My childhood home is a city, hours away, so I don’t often run across people and places that bring back those early memories. The manmade landscape has changed many times over in urban renewal. I tend to reminisce about people, their words and how they felt.

His stories are activities: a neighborhood wiffle golf ball tournament, playing baseball where the library is now, and burying treasure in a friend’s backyard. The locations surround us as we live mere miles from where he grew up.

My recollections are moments pinned to a timeline of my life, emotional events that shaped me, as the lead, and the other roles in my story. There are moments of precious friendship, heartbreak, grief, joy, and loss, each one complete with characters and plot, even if the setting’s space is a little fuzzy.

His stories are fixed in place, literally the locations where they occurred. Each adventure is a spot on a map of his childhood, with episodes reoccurring to him as we drive past them in the present.

Our memories of our time together are parallel. He knows when the furnace was put in, when the trees were planted, when our daughters’ cars might need service, even though they live in different states. Mine is a memory of important events: first declarations of love, our daughters’ births and milestones, vacations, graduations, life lessons. He can find spots visited only once. I can find items others have lost in the house. Together we keep the structure of our home and lives in place.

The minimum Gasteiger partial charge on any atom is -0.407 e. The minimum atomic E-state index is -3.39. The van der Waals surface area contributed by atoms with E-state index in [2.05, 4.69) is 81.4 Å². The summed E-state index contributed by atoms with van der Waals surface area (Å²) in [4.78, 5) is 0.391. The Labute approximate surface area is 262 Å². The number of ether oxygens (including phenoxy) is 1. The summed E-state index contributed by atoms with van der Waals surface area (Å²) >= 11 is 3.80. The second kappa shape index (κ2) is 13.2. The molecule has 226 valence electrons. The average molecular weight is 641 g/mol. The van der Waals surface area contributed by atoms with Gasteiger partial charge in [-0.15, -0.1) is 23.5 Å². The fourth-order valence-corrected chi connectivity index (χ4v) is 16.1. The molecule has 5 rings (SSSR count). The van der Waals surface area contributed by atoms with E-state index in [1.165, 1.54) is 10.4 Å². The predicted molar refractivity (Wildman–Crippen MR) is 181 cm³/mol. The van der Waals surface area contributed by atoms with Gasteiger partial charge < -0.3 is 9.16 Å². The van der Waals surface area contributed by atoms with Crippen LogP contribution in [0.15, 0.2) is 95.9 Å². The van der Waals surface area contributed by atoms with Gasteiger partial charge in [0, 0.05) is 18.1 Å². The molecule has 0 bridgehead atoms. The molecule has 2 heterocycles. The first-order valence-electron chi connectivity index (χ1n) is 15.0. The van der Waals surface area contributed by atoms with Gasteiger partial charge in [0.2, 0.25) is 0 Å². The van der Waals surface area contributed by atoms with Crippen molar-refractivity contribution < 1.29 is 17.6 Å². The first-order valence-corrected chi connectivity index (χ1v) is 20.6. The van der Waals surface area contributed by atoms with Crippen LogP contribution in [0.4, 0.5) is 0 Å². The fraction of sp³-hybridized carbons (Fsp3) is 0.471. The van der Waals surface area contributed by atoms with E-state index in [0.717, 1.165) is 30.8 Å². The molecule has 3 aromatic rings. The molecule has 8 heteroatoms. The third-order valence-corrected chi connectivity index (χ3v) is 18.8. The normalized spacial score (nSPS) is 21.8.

The memories link like the water to the river, endless ripples flowing on.



For the first time in several years and several pounds, I clean out my clothes closet. Maybe that’s what makes me resolve to be ruthless in getting rid of much of it. A few things with price tags still attached. The dresses that don’t fit and the ones that I kept for unexpected school skit costumes when my daughters were in high school. I don’t really need to keep the flowered bridesmaid’s dress from my best friend’s wedding either. Anything stained or tight or frayed. The piles for Goodwill and the trash grow equally. I toss out pieces of my history.

I pitch a pair of worn sandals and the white heels I wore as a bride that pinched my feet. I send my daughter a picture of a pair of cream-colored flats to see if she wants them.

“Are those from the 80’s?” she texts back.

Hmm. Maybe. Doesn’t seem that long ago.

My pale green prom dress, as unattractive as it was, and my lacy wedding dress go back in. Some stories need to stay.